CLR notes the website is still there
CLR notes the website is still there
The Indo does a bit of digging on the people who are storing the machines. It seems that four Returning Officers stored the equipment in their own properties and were paid a total of €414,084 between 2004 and 2007
There's a solid case to be made for denying certain PS staff the right to apply for government contracts linked to their official duties but until that happens they have the same rights as the rest of us.
Electronic voting machines to be disposed in a €70,267 contract with KMK Metals Recycling in Tullamore
Last edited by Dr. FIVE; 28-06-2012 at 06:25 PM.
OK, the FFers are out of power, wonder if Enda can now check the files to see what really happened, should be a lot easier than findiing "files" on night of Bank Guarantee.
Dutch company called Nedap sold the machines at approx euros 800- per machine, 7000 were sold and we paid euros 4500- per machine, a mysterious company got in the middle and cleaned up approx euros 25m for doing very little, company dissolved with Govt permission after 12 months with no contingent liabilities.
Nobody seems to know who the company was or who the Directors were, has to be a money trail here somewhere, smells of FF rats.
19th March 2009, 03:00 PM #89 SPN
Join Date Feb 2004
Posts 10,070 Originally Posted by michael1965
Ok, I know part of the reasoning behind this, is the disparity in cost between what the Dutch and Irish governments paid for the same machines. But, of course they aren't exactly the same machines. The Irish ones were customised for the Irish election system and I'd imagine that the unit cost for 750 machines was always going to be higher than the larger number of machines the Dutch used.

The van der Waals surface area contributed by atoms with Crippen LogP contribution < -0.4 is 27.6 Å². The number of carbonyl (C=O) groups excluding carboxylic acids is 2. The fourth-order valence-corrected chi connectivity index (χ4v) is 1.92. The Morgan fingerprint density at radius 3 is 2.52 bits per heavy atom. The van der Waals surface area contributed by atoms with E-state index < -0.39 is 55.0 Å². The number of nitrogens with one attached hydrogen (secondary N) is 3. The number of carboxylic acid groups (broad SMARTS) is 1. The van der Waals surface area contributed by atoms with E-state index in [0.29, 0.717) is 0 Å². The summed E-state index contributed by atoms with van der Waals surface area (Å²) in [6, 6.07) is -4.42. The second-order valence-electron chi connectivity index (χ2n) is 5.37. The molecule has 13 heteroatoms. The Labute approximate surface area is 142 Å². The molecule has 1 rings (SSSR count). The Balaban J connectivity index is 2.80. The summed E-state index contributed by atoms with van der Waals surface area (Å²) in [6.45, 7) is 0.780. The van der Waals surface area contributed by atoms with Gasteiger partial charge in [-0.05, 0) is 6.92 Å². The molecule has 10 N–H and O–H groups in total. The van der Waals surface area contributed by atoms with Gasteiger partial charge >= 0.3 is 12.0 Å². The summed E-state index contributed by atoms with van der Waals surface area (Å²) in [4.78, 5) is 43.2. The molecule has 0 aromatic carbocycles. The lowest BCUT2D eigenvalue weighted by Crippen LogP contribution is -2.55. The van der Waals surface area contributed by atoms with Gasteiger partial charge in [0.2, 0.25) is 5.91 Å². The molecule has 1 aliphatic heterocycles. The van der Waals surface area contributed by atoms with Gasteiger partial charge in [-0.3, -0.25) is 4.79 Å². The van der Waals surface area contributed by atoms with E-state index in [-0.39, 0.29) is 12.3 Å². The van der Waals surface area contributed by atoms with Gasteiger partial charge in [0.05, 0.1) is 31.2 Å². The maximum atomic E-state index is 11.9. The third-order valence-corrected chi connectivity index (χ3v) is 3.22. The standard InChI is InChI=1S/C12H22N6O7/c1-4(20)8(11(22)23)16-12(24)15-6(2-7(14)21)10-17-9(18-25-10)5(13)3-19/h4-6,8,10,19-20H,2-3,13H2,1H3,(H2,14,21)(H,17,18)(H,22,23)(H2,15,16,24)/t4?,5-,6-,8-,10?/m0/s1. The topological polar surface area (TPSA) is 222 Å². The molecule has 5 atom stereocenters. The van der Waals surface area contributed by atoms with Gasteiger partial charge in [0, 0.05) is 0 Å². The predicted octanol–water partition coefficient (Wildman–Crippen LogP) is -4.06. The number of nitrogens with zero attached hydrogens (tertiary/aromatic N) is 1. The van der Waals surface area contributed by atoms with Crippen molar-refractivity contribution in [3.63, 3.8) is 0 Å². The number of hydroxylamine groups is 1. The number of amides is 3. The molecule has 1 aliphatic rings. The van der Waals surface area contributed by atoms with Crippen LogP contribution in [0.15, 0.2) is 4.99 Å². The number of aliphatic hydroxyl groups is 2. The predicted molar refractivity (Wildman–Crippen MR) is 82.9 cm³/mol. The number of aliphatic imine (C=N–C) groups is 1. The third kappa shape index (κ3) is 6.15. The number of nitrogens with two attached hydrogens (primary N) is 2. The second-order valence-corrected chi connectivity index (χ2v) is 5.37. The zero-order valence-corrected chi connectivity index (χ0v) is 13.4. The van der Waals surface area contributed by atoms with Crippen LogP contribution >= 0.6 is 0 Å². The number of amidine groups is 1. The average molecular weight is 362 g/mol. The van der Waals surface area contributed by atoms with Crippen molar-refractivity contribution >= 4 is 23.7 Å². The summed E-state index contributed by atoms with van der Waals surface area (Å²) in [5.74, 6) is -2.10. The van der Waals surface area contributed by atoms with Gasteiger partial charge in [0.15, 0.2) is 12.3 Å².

Having said that. It seems the govt. was committed to Nedap from the original trial, and maybe they did end up paying over the odds for the bulk of them, but again that could easily be explained because there was no competition at that stage.
Has the C&AG looked into it? Surely, if there was some dodginess surrounding it, he would have sniffed it out by now? Bottom line for me, is that unless someone comes up with hard evidence, it isn't fair to throw the accusation around.
I've been in contact with people in Holland who are familiar with both machines and the differences are very minor. They estimate the cost of parts to be less than €50.
Amsterdam City Council was quoted €400,000 for 480 machines (€833 each).
The Irish Government paid €31,500,000 for 7000 machines (€4,500 each).
You also need to remember that to run a General Election in Ireland with eVoting we would have to purchase between 7,000 and 9,000 additional machines. The f**king idiots only replaced the ballot boxes, not the polling booths.
7,000 machines would see long queues all over the Country at busy polling stations.
I see Kurt Kyck of KMK Metals discussed the recycling of the evoting machines on Morning Ireland today. He's already had people contacting him who are interested in buying units for sentimental reasons
'I had nothing to do with it,' says Cullen -
http://www.independent.ie/national-n...n-3154088.htmlTHE former minister responsible for buying the €54m e-voting machines -- which have now been sold for scrap -- claimed yesterday that the debacle had nothing to do with him.
Martin Cullen, who now lives in the US, refused to comment and said he didn't want to "get into" a discussion.
Thomas Jefferson : Banking Establishments are More Dangerous to our Liberties than Standing Armies.
Conflicting versions of this story in the IT and the Indo today.
According to the IT they are to be sold for €100 apiece by the recycling company
"The first 100 of the 7,500 e-voting machines bought by Co Offaly- based KMK Metals Recycling for €70,000 are to be sold for €100 each."
The Indo version claims that the contract specifically rules that out.
"the department said the machines had to be recycled. It added: "The department would be concerned about the machines turning up in other places. The contract is quite specific about that.""